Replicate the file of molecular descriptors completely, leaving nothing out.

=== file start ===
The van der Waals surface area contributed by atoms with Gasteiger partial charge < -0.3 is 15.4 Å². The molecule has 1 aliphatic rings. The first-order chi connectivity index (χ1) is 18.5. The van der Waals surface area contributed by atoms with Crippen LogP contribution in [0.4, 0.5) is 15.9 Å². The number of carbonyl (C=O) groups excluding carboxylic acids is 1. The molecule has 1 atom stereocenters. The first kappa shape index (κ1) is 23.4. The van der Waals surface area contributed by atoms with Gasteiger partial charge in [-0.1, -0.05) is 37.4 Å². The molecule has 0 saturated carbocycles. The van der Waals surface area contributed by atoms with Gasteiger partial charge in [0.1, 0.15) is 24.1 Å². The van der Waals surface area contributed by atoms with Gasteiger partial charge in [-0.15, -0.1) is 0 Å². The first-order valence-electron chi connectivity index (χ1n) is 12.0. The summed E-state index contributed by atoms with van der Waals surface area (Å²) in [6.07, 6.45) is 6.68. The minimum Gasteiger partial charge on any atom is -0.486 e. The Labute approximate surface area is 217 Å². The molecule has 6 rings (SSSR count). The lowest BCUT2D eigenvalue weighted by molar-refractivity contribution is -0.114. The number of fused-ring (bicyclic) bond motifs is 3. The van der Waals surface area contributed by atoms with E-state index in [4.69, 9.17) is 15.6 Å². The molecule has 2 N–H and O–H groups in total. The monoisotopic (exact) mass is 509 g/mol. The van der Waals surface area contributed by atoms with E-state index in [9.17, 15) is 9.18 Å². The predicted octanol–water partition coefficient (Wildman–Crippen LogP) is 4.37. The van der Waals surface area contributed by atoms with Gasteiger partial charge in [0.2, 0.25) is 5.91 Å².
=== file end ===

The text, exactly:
The van der Waals surface area contributed by atoms with Gasteiger partial charge < -0.3 is 15.4 Å². The molecule has 1 aliphatic rings. The first-order chi connectivity index (χ1) is 18.5. The van der Waals surface area contributed by atoms with Crippen LogP contribution in [0.4, 0.5) is 15.9 Å². The number of carbonyl (C=O) groups excluding carboxylic acids is 1. The molecule has 1 atom stereocenters. The first kappa shape index (κ1) is 23.4. The van der Waals surface area contributed by atoms with Gasteiger partial charge in [-0.1, -0.05) is 37.4 Å². The molecule has 0 saturated carbocycles. The van der Waals surface area contributed by atoms with Gasteiger partial charge in [0.1, 0.15) is 24.1 Å². The van der Waals surface area contributed by atoms with Gasteiger partial charge in [-0.15, -0.1) is 0 Å². The first-order valence-electron chi connectivity index (χ1n) is 12.0. The summed E-state index contributed by atoms with van der Waals surface area (Å²) in [6.07, 6.45) is 6.68. The minimum Gasteiger partial charge on any atom is -0.486 e. The Labute approximate surface area is 217 Å². The molecule has 6 rings (SSSR count). The lowest BCUT2D eigenvalue weighted by molar-refractivity contribution is -0.114. The number of fused-ring (bicyclic) bond motifs is 3. The van der Waals surface area contributed by atoms with E-state index in [4.69, 9.17) is 15.6 Å². The molecule has 2 N–H and O–H groups in total. The monoisotopic (exact) mass is 509 g/mol. The van der Waals surface area contributed by atoms with E-state index in [9.17, 15) is 9.18 Å². The predicted octanol–water partition coefficient (Wildman–Crippen LogP) is 4.37. The van der Waals surface area contributed by atoms with Gasteiger partial charge in [0.2, 0.25) is 5.91 Å².